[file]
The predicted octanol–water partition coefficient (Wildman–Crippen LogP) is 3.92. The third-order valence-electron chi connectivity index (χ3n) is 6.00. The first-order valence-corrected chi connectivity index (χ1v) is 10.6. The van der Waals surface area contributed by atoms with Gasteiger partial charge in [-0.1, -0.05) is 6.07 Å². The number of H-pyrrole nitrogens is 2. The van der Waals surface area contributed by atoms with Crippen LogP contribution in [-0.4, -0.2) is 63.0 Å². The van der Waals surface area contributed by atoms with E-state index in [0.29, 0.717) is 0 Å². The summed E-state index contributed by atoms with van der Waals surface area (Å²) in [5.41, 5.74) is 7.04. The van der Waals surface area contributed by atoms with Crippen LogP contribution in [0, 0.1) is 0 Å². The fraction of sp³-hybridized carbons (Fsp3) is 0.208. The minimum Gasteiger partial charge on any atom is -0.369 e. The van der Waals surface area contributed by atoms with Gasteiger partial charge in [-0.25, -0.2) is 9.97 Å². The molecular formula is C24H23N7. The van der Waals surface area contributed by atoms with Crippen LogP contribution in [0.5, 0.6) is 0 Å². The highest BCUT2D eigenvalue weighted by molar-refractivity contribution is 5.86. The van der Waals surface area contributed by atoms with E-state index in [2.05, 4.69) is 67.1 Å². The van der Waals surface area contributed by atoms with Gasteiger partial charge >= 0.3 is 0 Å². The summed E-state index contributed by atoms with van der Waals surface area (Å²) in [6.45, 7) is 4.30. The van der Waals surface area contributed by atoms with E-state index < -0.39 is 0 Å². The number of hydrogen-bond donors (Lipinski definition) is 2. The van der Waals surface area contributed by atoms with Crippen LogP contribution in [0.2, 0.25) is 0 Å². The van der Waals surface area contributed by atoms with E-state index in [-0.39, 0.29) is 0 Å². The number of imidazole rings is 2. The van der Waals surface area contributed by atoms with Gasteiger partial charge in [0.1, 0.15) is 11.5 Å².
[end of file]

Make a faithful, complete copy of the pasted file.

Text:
The predicted octanol–water partition coefficient (Wildman–Crippen LogP) is 3.92. The third-order valence-electron chi connectivity index (χ3n) is 6.00. The first-order valence-corrected chi connectivity index (χ1v) is 10.6. The van der Waals surface area contributed by atoms with Gasteiger partial charge in [-0.1, -0.05) is 6.07 Å². The number of H-pyrrole nitrogens is 2. The van der Waals surface area contributed by atoms with Crippen LogP contribution in [-0.4, -0.2) is 63.0 Å². The van der Waals surface area contributed by atoms with E-state index in [0.29, 0.717) is 0 Å². The summed E-state index contributed by atoms with van der Waals surface area (Å²) in [5.41, 5.74) is 7.04. The van der Waals surface area contributed by atoms with Crippen LogP contribution in [0, 0.1) is 0 Å². The fraction of sp³-hybridized carbons (Fsp3) is 0.208. The minimum Gasteiger partial charge on any atom is -0.369 e. The van der Waals surface area contributed by atoms with Gasteiger partial charge in [-0.25, -0.2) is 9.97 Å². The molecular formula is C24H23N7. The van der Waals surface area contributed by atoms with Crippen LogP contribution in [0.5, 0.6) is 0 Å². The highest BCUT2D eigenvalue weighted by molar-refractivity contribution is 5.86. The van der Waals surface area contributed by atoms with E-state index in [2.05, 4.69) is 67.1 Å². The van der Waals surface area contributed by atoms with Gasteiger partial charge >= 0.3 is 0 Å². The summed E-state index contributed by atoms with van der Waals surface area (Å²) in [6.45, 7) is 4.30. The van der Waals surface area contributed by atoms with E-state index < -0.39 is 0 Å². The number of hydrogen-bond donors (Lipinski definition) is 2. The van der Waals surface area contributed by atoms with Crippen LogP contribution in [0.2, 0.25) is 0 Å². The van der Waals surface area contributed by atoms with E-state index in [-0.39, 0.29) is 0 Å². The number of imidazole rings is 2. The van der Waals surface area contributed by atoms with Gasteiger partial charge in [0.1, 0.15) is 11.5 Å².